As the Great Recession moves into its sixth year, the market for used business aircraft remains something of a quagmire, with some models still searching for a price bottom. But there are bright spots where values have stabilized, and inventory overall is headed in the right direction.
Until this most recent, long and painful recession, the rule of thumb followed by those who analyze the business aviation market is that aircraft sales, new and used, follow an increase in corporate profits by about 18 to 24 months. Assuming this to be true, then business aviation should already be showing healthy growth and the completion and refurbishment segment should be close behind. But it hasn’t happened yet.
The business aviation industry appears poised for growth this year as the U.S.“leads the way” to a fuller recovery, according to two analysts contacted by AIN. Teal Group vice president of analysis Richard Aboulafia is “cautiously optimistic” that business jet deliveries and billings will climb this year, while Brian Foley of Brian Foley Associates is more bullish.
NBAA released a new study today showing that even during the worst economic times since the Great Depression, companies that relied on business aviation outperformed those that did not. According to NBAA, the companies that use business aircraft have better shareholder value and recovered from the recession more quickly than their peers.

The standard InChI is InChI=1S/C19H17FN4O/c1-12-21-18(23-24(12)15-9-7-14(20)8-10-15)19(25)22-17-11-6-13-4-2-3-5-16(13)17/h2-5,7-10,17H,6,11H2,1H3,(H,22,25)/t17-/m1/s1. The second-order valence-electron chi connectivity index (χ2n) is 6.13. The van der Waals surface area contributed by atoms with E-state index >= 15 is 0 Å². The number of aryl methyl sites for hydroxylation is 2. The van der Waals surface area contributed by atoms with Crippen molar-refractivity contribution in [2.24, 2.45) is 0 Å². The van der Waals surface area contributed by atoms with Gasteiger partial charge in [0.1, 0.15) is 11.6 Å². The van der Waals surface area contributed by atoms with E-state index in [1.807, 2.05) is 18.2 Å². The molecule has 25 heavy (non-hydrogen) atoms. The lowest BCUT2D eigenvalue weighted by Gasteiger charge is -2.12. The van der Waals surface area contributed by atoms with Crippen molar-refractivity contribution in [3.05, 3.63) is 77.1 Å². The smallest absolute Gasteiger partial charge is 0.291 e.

Kalogridis International had a better year in 2011 than in 2010, and this year, said founder George Kalogridis, promises to be even better.
Demand for high-end carpeting in the single-aisle and twin-aisle bizliner market, he said, wasn’t affected so much by the recession as the smaller business and private jet segment. Now, he added, activity is starting to pick up in that smaller jet market.
In September 2010, the National Bureau of Economic Research declared that the recession had ended in June 2009 and a recovery was under way.
Once again monthly International Air Transport Association (IATA) airline traffic statistics reflected “positive distortion” caused by geopolitical and other factors, resulting in somewhat inflated data for March.
An economic impact analysis commissioned by the Aerospace Industries Association (AIA) predicts that more than one million jobs will be lost in the aerospace and defense industry, if the U.S. Congress fails to reach an agreement that would prevent automatic government spending cuts.
Defense spending cuts of some $350 billion over the next decade contained in the new debt-limit legislation passed by the U.S. Congress correspond with the numbers expected from an earlier goal advanced by President Obama. But the Pentagon leadership described the potential of $600 billion more in automatic spending cuts as disastrous.
It has been two years since the economy went south, dragging business aviation right behind, and a year-and-a-half since a panel of “top economists” formed by the non-profit National Bureau of Economic Research (NBER) declared the recession over as of June 2009.
- Page 1